Quantlab Technologies Ltd. (BVI) et al v. Godlevsky et al

Filing 236

MEMORANDUM AND ORDER Quantlabs Motion to Dismiss the maliciousprosecution counterclaim filed by Defendants SXP and Mamalakis is DENIED.Defendants SXP and Mamalakis may amend their malicious prosecution counterclaim to add allegations of innocence. Defendants Amended Answer should be filed no later than July 13, 2012.(Signed by Judge Keith P Ellison) Parties notified.(sloewe)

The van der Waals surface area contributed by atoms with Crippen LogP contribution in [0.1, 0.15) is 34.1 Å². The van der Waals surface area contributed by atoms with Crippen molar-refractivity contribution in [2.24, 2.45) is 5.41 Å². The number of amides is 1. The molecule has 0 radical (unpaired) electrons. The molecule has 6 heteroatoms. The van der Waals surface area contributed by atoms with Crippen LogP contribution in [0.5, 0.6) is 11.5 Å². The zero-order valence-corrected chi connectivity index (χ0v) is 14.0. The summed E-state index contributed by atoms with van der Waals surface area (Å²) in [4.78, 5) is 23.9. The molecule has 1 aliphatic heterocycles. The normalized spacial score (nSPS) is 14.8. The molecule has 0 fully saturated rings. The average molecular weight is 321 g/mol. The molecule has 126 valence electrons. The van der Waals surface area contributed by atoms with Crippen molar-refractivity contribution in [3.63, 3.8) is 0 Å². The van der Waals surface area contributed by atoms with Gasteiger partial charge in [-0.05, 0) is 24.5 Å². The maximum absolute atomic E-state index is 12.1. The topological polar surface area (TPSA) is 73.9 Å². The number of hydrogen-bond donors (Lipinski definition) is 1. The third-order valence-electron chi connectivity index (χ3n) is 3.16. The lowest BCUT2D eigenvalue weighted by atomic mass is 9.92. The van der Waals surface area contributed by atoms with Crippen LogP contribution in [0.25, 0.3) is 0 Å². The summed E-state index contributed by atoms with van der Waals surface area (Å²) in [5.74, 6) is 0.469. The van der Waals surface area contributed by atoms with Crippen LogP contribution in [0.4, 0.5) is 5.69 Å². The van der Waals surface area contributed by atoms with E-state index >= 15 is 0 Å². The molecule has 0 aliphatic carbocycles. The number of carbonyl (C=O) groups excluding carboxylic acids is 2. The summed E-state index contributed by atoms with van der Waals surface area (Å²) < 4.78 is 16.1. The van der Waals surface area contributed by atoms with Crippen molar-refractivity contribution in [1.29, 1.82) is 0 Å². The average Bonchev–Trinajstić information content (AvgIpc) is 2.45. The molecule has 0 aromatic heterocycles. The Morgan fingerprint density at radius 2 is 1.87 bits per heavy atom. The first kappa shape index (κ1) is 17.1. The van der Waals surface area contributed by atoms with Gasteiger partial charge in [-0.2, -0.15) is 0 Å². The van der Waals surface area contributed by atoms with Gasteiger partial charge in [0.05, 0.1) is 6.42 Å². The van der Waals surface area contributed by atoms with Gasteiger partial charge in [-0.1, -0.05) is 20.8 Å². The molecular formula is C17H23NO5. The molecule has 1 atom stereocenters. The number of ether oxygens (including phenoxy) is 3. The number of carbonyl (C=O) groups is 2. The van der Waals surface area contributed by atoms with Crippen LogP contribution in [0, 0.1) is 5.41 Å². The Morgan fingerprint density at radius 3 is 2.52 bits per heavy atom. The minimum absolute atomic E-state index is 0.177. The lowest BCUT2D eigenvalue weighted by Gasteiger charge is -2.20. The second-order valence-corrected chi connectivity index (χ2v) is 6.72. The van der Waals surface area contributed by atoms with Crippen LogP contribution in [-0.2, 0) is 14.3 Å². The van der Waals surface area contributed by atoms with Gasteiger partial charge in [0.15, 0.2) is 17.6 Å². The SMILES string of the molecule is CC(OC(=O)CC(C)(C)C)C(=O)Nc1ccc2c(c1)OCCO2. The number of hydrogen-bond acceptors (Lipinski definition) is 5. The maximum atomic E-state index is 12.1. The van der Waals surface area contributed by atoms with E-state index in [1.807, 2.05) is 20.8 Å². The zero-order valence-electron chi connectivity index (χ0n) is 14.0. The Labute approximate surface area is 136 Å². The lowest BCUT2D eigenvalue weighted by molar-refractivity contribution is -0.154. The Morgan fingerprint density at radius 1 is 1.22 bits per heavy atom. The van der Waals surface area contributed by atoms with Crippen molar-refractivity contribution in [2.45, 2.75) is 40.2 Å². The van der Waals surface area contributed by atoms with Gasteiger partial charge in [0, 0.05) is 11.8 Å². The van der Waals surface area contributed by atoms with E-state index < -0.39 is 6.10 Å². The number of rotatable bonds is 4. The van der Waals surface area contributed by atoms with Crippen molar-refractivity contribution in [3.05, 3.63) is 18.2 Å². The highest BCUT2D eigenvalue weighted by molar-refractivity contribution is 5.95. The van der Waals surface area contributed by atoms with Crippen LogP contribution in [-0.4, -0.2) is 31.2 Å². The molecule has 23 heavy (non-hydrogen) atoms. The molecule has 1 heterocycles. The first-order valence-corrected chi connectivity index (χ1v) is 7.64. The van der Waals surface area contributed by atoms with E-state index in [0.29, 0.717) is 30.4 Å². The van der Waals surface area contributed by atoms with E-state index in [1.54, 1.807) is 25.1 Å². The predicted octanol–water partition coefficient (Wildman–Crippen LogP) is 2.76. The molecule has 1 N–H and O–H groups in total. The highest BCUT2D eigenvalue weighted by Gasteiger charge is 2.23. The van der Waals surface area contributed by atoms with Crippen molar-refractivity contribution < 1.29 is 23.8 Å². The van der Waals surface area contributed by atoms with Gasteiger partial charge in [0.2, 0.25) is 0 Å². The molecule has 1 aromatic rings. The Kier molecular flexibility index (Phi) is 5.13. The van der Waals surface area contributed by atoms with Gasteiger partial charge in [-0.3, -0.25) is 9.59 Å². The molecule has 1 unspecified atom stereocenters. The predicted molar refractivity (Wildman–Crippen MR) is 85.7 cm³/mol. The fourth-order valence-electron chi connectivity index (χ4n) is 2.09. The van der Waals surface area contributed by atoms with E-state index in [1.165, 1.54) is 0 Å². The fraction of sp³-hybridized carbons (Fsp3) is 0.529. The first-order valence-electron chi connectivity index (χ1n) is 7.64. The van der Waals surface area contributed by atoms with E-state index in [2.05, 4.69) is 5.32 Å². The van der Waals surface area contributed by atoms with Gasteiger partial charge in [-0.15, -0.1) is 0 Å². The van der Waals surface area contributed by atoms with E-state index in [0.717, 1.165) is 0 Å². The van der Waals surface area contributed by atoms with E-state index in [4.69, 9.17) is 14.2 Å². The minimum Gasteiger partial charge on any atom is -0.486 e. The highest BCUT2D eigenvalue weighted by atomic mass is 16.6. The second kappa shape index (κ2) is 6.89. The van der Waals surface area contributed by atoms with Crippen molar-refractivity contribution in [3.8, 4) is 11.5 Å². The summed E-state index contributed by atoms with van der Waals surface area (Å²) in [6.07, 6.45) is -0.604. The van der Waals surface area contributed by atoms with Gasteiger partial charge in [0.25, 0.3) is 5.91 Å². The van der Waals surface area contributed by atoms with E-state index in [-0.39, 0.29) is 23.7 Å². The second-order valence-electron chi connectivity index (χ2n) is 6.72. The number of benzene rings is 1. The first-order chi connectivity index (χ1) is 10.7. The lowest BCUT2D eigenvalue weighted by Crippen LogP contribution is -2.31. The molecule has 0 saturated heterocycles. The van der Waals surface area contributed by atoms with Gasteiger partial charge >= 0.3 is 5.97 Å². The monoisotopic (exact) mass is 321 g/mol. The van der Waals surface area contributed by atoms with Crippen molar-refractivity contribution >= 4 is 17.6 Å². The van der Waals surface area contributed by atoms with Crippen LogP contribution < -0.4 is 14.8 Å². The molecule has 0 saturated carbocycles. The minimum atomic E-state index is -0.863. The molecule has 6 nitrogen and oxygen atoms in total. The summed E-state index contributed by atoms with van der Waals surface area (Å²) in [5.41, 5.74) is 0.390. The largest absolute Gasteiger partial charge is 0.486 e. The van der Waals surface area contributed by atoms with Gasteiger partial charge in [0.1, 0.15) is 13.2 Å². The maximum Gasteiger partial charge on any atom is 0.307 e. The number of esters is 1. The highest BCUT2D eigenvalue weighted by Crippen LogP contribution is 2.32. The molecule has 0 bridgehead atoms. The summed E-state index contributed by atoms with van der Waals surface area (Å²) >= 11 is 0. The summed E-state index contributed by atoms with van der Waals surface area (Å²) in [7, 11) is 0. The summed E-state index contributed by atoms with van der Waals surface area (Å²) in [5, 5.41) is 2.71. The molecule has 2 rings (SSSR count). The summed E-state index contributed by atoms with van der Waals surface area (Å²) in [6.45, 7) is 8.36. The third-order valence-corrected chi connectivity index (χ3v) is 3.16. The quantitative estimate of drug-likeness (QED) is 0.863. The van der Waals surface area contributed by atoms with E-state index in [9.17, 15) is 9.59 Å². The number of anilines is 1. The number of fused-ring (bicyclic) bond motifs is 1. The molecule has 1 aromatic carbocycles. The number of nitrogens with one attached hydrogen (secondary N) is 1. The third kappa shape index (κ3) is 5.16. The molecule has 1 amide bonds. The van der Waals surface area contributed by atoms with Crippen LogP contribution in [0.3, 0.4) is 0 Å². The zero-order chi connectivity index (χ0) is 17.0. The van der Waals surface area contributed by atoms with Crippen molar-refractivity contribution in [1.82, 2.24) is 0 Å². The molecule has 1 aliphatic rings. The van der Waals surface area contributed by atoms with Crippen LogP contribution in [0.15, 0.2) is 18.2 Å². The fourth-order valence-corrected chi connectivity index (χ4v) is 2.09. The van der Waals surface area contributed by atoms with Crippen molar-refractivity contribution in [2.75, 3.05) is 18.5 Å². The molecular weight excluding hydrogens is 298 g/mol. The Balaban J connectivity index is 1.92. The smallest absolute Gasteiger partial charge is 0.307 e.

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UNITED STATES DISTRICT COURT SOUTHERN DISTRICT OF TEXAS HOUSTON DIVISION QUANTLAB TECHNOLOGIES LTD. (BGI) AND QUANTLAB FINANCIAL, LLC, § § § § Plaintiffs, § § v. § § VITALIY GODLEVSKY, ANDRIY § KUHARSKY, ANNA MARAVINA, PING § § AN, EMMANUEL MAMALAKIS, AND § SXP ANALYTICS, LLC, § Defendants. § CIVIL ACTION NO. H-9-4039 MEMORANDUM AND ORDER Now pending before the Court is a portion of the Motion to Dismiss and Strike filed by Plaintiffs Quantlab Technologies Ltd. (BGI) and Quantlab Financial, LLC (collectively, “Plaintiffs” or “Quantlab”).1 After considering the motion, all responses thereto, and the applicable law, the Court concludes that the remainder of Quantlab’s motion must be denied. I. BACKGROUND Plaintiffs comprise a quantitative financial research firm that claims to have highly valuable proprietary trade secrets in the form of trading strategies and technology. In Quantlab’s Second Amended Complaint (the “Complaint”), it brings claims against six 1 Much of this motion was resolved orally by the Court at the hearing held on July 3, 2012. 1 defendants: (1) Vitaliy Godlevsky; (2) Andriy Kuharsky; (3) Anna Maravina; (4) Ping An; (5) Emmanuel Mamalakis; and (6) SXP Analytics, LLC (“SXP”). (Doc No. 125.) In their February 20, 2012 Amended Answer, Defendants SXP and Mamalakis bring counterclaims against Quantlab for malicious prosecution, defamation, and tortious interference with prospective business relationships. (Doc. No. 145 ¶¶ 69-88.) The Court has orally dismissed Defendants’ defamation and tortious interference counterclaims. Now pending before the Court is Quantlab’s Motion to Dismiss Defendants’ malicious prosecution counterclaim. I. LEGAL STANDARD Federal Rule of Civil Procedure 8(a) requires that a plaintiff’s pleading include “a short and plain statement of the claim showing that the pleader is entitled to relief.” Fed. R. Civ. P. 8(a)(2). If a plaintiff fails to satisfy Rule 8(a), a defendant may file a motion to dismiss the plaintiff’s claims under Federal Rule of Civil Procedure 12(b)(6) for “failure to state a claim upon which relief can be granted.” Fed. R. Civ. P. 12(b)(6); see also Bank of Abbeville & Trust Co. v. Commonwealth Land Title Ins. Co., 2006 WL 2870972, at *2 (5th Cir. Oct. 9, 2006) (citing 5 Charles Alan Wright & Arthur R. Miller, Federal Practice and Procedure § 1203 (3d ed. 2004)). “To survive a Rule 12(b)(6) motion to dismiss, a complaint ‘does not need detailed factual allegations,’ but must provide the plaintiff’s grounds for entitlement to relief—including factual allegations that when assumed to be true ‘raise a right to relief above the speculative level.’” Cuvillier v. Taylor, 503 F.3d 397, 401 (5th Cir. 2007) (quoting Bell Atl. Corp. v. Twombly, 550 U.S. 544, 555 (2007)). That is, “a complaint must contain sufficient factual matter, accepted as true, to ‘state a claim to relief that is 2 plausible on its face.’” Ashcroft v. Iqbal, 129 S. Ct. 1937, 1949 (2009) (quoting Twombly, 550 U.S. at 570). A claim has facial plausibility “when the plaintiff pleads factual content that allows the court to draw the reasonable inference that the defendant is liable for the misconduct alleged.” Id. (citing Twombly, 550 U.S. at 556). The plausibility standard is not akin to a “probability requirement,” but requires more than a sheer possibility that a defendant has acted unlawfully. Id. A pleading need not contain detailed factual allegations, but must set forth more than “labels and conclusions, and a formulaic recitation of the elements of a cause of action will not do.” Twombly, 550 U.S. at 555 (citation omitted). Ultimately, the question for a court to decide is whether the complaint states a valid claim when viewed in the light most favorable to the plaintiff. Shandong Yinguang Chem. Indus. Joint Stock Co., Ltd. v. Potter, 607 F.3d 1029, 1032 (5th Cir. 2010) (citing In re Katrina Canal Breaches Litig., 495 F.3d 191, 205 (5th Cir. 2007)). The court must accept well-pleaded facts as true, but legal conclusions are not entitled to the same assumption of truth. Iqbal, 129 S. Ct. at 1950. The court should not “‘strain to find inferences favorable to the plaintiffs’” or “accept ‘conclusory allegations, unwarranted deductions, or legal conclusions.’” R2 Investments LDC v. Phillips, 401 F.3d 638, 642 (5th Cir. 2005) (quoting Southland Sec. Corp. v. Inspire Ins. Solutions, Inc., 365 F.3d 353, 361 (5th Cir. 2004)). II. ANALYSIS A claim for malicious prosecution requires proof of seven elements: (1) a criminal action was commenced against the plaintiff; (2) the prosecution was caused (initiated or procured) by the defendant or with his aid; (3) the action terminated in the plaintiff's 3 favor; (4) the plaintiff was innocent; (5) the defendant acted without probable cause; (6) the defendant acted with malice; and (7) the criminal proceeding damaged the plaintiff. Cuadra v. Houston Indep. Sch. Dist., 626 F.3d 808, 813 n.6 (5th Cir. 2010); accord Kroger Texas Ltd. P’ship v. Suberu, 216 S.W.3d 788, 792 n.3 (Tex. 2006). Quantlab moves to dismiss Defendants’ malicious prosecution counterclaim on the basis that they fail to allege the first and fourth elements of a malicious prosecution claim—namely, the commencement of a criminal prosecution against them and their innocence. A. Criminal Action Commenced Against Defendants Defendants SXP and Mamalakis allege that a criminal prosecution was commenced against them “when the search warrant was issued and lasted for over threeand-one-half years.” (Doc. No. 145 ¶ 71.) Quantlab contends that this allegation fails to satisfy the first element of a malicious prosecution claim because the issuance of a search warrant is merely investigatory, and cannot be considered the commencement of a criminal prosecution. As Quantlab points out, courts in Texas have held that investigation and interrogation alone are insufficient to support a malicious prosecution claim. Howard v. White, 05-01-01036-CV, 2002 WL 1470071, at *6 (Tex. App. July 10, 2002, no pet.) (granting summary judgment for defendant on malicious prosecution counterclaim because investigation by Child Protective Services was not a criminal prosecution); Thompson v. City of Galveston, 979 F. Supp. 504, 509 (S.D. Tex. 1997) (dismissing malicious prosecution claim because “[m]ere interrogation . . . does not constitute ‘prosecution’ for that crime”). At issue here is whether a search warrant is merely an 4 investigation, or whether it can qualify as the commencement of a criminal action so as to support a claim for malicious prosecution. Quantlab urges the Court to rely upon the Restatement (Second) of Torts, which Texas courts typically follow in delineating the scope of malicious prosecution. Rhodes v. Prince, 273 F. App’x 328, 329-30 (5th Cir. 2008). The Restatement makes clear that criminal proceedings are instituted when: “(a) process is issued for the purpose of bringing the person accused of a criminal offense before an official or tribunal whose function is to determine whether he is guilty of the offense charged, or whether he shall be held for later determination of his guilt or innocence; or (b) without the issuance of process an indictment is returned or an information filed against him; or (c) he is lawfully arrested on a criminal charge.” Restatement (Second) of Torts § 654(2) (1977). The issue of search warrants is addressed in a comment to Section 654 of the Restatement. Comment C to Section 654, titled “The service of an issued warrant or other process is not necessary,” offers two cases in which courts found allegations that a defendant procured a search warrant to be sufficient to allege that a criminal prosecution was commenced. Restatement (Second) of Torts § 654(2) cmt. c (1977) (citing Hardin v. Hight, 153 S.W. 99, 101 (Ark. 1913) (“[P]rocuring the issuance of a search warrant maliciously and without probable cause will support an action for damages for malicious prosecution.”); Olson v. Haggerty, 124 P. 145, 147 (Wash. 1912) (“It is familiar law that search proceedings, when maliciously instituted or prosecuted without probable cause, may be made the basis of an action for malicious prosecution.”)). Quantlab appears to urge that these cases are distinguishable because they are not from within this jurisdiction. The cases are, however, cited within the very Restatement from which 5 Quantlab asks the Court to take its guidance. After considering these cases, the Court concludes that the issuance of a search warrant is not per se insufficient to qualify as the commencement of criminal proceedings. If there are facts suggesting that the issuance of the search warrant did not commence criminal proceedings in this case, the Court will consider such facts at the appropriate time. At this stage, the Court finds Defendants’ allegations to be sufficient. B. Defendants’ innocence Defendants SXP and Mamalakis allege that, “[f]ollowing a ‘thorough criminal investigation’ by the FBI and an ‘extensive’ review by the United States Attorney’s Office,” Defendants “were formally exonerated.” (Id. ¶¶ 69-72.) Quantlab contends that these statements are insufficient to allege innocence and urges the Court to heed the Texas Supreme Court’s admonition that “[e]ven a small departure from the exact prerequisites for liability may threaten the delicate balance between protecting against wrongful prosecution and encouraging reporting of criminal conduct.” Browning- Ferris Indus., Inc. v. Lieck, 881 S.W.2d 288, 291 (Tex. 1994). Defendants contend that their allegations of exoneration are sufficient to plead innocence. However, the cases cited by Defendants in support of this proposition are inapposite. The first case Defendants cite discusses the requirement that a plaintiff plead favorable termination of the prosecution, which is separate from the requirement that the plaintiff plead innocence. See Zello v. Glover, 59 S.W.2d 877, 878 (Tex. Civ. App. 1933) (“What constitutes a favorable termination to a prosecution is the question that we must answer on this appeal.”). The second case, which includes little analysis, makes a very general statement not clearly directed to any particular element of malicious prosecution. 6 Headly v. State, 125 S.W. 27, 28 (Tex. App. 1910) (“If [an] accused [is] not then indicted, it would be assumed and presumed that no violation of law had been committed by him.”). Defendants clearly have alleged that the purported malicious prosecution terminated in their favor. They have failed, however, to allege their innocence, which they must do in order to state a claim for malicious prosecution. The Court finds it appropriate to grant Defendants leave to amend their counterclaim to add allegations of innocence. III. CONCLUSION For the foregoing reasons, Quantlab’s Motion to Dismiss the malicious prosecution counterclaim filed by Defendants SXP and Mamalakis is DENIED. Defendants SXP and Mamalakis may amend their malicious prosecution counterclaim to add allegations of innocence. Defendants’ Amended Answer should be filed no later than July 13, 2012. IT IS SO ORDERED. SIGNED this 3rd day of July, 2012. KEITH P. ELLISON UNITED STATES DISTRICT JUDGE 7